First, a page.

Ten years ago, whenever Aosi — an English teacher at a university in northeastern China — said the word “gay” in class, he was always careful to accompany it with what he remembers as a “look of incredulity.” It wasn’t that he couldn’t believe anyone could be interested in a same-sex relationship. Rather, he himself was gay and trying to deflect suspicion with a deliberately homophobic reaction. These days, however, he says he no longer feels the need, as his students seem generally accepting of homosexuality.
Aosi’s — to protect his identity, I’ve given him a pseudonym — changed outlook reflects a broader shift toward acceptance of sexual minorities at Chinese universities and colleges. But this opening-up has its limits. Over the past year, I’ve interviewed 40 gay men who either currently teach or previously taught at Chinese universities to see how they approach issues related to homosexuality in their classrooms and research. Their answers reveal that China’s gay male college teachers still face real risks when discussing or researching homosexuality, even as they make use of multiple strategies to challenge Chinese higher education’s dominant heteronormativity.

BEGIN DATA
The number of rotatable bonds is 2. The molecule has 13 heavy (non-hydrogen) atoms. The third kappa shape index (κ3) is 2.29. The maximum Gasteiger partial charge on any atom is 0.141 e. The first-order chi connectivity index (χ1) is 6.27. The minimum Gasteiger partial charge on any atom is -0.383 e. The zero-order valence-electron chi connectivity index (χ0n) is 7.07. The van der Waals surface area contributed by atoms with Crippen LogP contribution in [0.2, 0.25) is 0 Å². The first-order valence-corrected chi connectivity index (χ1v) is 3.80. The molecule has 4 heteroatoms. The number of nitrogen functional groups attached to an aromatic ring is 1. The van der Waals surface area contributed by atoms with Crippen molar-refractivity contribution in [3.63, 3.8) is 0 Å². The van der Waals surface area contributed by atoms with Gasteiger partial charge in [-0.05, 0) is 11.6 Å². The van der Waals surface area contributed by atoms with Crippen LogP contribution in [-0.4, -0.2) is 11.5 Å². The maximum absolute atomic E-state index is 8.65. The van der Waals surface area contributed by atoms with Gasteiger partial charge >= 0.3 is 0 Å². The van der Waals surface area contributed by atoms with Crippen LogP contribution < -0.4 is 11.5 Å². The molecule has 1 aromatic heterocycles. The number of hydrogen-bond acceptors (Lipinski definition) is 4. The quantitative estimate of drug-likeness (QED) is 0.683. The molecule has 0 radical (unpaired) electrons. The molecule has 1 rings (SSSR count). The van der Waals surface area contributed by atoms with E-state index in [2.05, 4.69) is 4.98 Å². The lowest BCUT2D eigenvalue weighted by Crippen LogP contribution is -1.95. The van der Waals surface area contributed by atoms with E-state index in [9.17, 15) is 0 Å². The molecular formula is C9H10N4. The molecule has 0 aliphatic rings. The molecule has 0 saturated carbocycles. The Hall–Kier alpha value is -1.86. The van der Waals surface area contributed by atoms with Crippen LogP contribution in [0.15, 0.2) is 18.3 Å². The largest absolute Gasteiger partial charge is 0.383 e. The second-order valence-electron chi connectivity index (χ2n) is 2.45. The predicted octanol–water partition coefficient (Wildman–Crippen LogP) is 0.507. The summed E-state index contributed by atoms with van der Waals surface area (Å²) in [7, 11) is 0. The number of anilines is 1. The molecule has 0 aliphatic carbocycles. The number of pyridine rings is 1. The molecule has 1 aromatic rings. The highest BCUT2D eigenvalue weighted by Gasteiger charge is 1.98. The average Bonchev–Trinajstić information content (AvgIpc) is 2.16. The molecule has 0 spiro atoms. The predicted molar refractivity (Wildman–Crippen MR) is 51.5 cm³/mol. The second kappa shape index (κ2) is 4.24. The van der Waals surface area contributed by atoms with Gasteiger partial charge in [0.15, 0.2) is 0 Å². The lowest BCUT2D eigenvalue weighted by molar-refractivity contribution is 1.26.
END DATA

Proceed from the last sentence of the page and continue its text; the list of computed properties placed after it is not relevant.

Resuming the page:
For many male gay teachers, one of their preferred ways to bring up LGBT issues in class is to tell stories about well-known gay figures within a given professional field. Teachers of computer science will bring up Alan Turing’s experiences in class, for example, while art and design teachers might mention the sexualities of certain well-known artists or analyze homosexual themes in famous artwork. One art teacher told me that, when he teaches students about the gay themes found in ancient Greek art, he “deliberately leads (the discussions) in a positive direction” in order to break down negative stereotypes about homosexuality.
This cautious, indirect approach reflects the wariness of many gay teachers in China. Many are concerned that bringing up homosexuality or expressing their own opinions will expose their own orientation, open them up to discrimination from their students and peers, or cause a student backlash. This is no idle fear. Gay teachers are acutely aware of the pressure and control exerted by school leaders over teaching content — including through unified control over textbooks and random spot checks. Read more via Sixth Tone